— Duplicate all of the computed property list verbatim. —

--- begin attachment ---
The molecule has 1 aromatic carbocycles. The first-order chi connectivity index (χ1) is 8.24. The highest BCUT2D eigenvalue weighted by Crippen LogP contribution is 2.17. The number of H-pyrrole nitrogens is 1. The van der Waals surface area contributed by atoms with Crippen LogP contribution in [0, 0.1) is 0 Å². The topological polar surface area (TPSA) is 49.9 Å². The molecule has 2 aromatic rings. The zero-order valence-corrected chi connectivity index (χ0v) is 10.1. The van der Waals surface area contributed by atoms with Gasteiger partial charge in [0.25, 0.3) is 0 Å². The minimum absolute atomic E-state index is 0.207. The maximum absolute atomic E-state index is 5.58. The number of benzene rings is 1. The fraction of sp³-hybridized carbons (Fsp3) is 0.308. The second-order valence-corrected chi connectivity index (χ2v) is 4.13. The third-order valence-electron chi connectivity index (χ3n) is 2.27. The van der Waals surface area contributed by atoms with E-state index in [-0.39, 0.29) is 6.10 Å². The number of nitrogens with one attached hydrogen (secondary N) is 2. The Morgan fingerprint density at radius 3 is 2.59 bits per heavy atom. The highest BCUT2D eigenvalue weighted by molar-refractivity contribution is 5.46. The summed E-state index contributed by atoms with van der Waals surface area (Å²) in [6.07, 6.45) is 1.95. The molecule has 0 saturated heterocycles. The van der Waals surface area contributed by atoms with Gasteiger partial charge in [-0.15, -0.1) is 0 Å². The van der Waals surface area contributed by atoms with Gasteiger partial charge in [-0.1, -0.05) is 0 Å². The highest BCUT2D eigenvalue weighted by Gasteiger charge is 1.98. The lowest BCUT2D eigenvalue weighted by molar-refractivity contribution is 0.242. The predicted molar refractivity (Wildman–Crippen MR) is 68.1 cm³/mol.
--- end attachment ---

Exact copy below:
The molecule has 1 aromatic carbocycles. The first-order chi connectivity index (χ1) is 8.24. The highest BCUT2D eigenvalue weighted by Crippen LogP contribution is 2.17. The number of H-pyrrole nitrogens is 1. The van der Waals surface area contributed by atoms with Crippen LogP contribution in [0, 0.1) is 0 Å². The topological polar surface area (TPSA) is 49.9 Å². The molecule has 2 aromatic rings. The zero-order valence-corrected chi connectivity index (χ0v) is 10.1. The van der Waals surface area contributed by atoms with Gasteiger partial charge in [0.25, 0.3) is 0 Å². The minimum absolute atomic E-state index is 0.207. The maximum absolute atomic E-state index is 5.58. The number of benzene rings is 1. The fraction of sp³-hybridized carbons (Fsp3) is 0.308. The second-order valence-corrected chi connectivity index (χ2v) is 4.13. The third-order valence-electron chi connectivity index (χ3n) is 2.27. The van der Waals surface area contributed by atoms with E-state index in [-0.39, 0.29) is 6.10 Å². The number of nitrogens with one attached hydrogen (secondary N) is 2. The Morgan fingerprint density at radius 3 is 2.59 bits per heavy atom. The highest BCUT2D eigenvalue weighted by molar-refractivity contribution is 5.46. The summed E-state index contributed by atoms with van der Waals surface area (Å²) in [6.07, 6.45) is 1.95. The molecule has 0 saturated heterocycles. The van der Waals surface area contributed by atoms with Gasteiger partial charge in [-0.15, -0.1) is 0 Å². The van der Waals surface area contributed by atoms with Gasteiger partial charge in [-0.1, -0.05) is 0 Å². The highest BCUT2D eigenvalue weighted by Gasteiger charge is 1.98. The lowest BCUT2D eigenvalue weighted by molar-refractivity contribution is 0.242. The predicted molar refractivity (Wildman–Crippen MR) is 68.1 cm³/mol.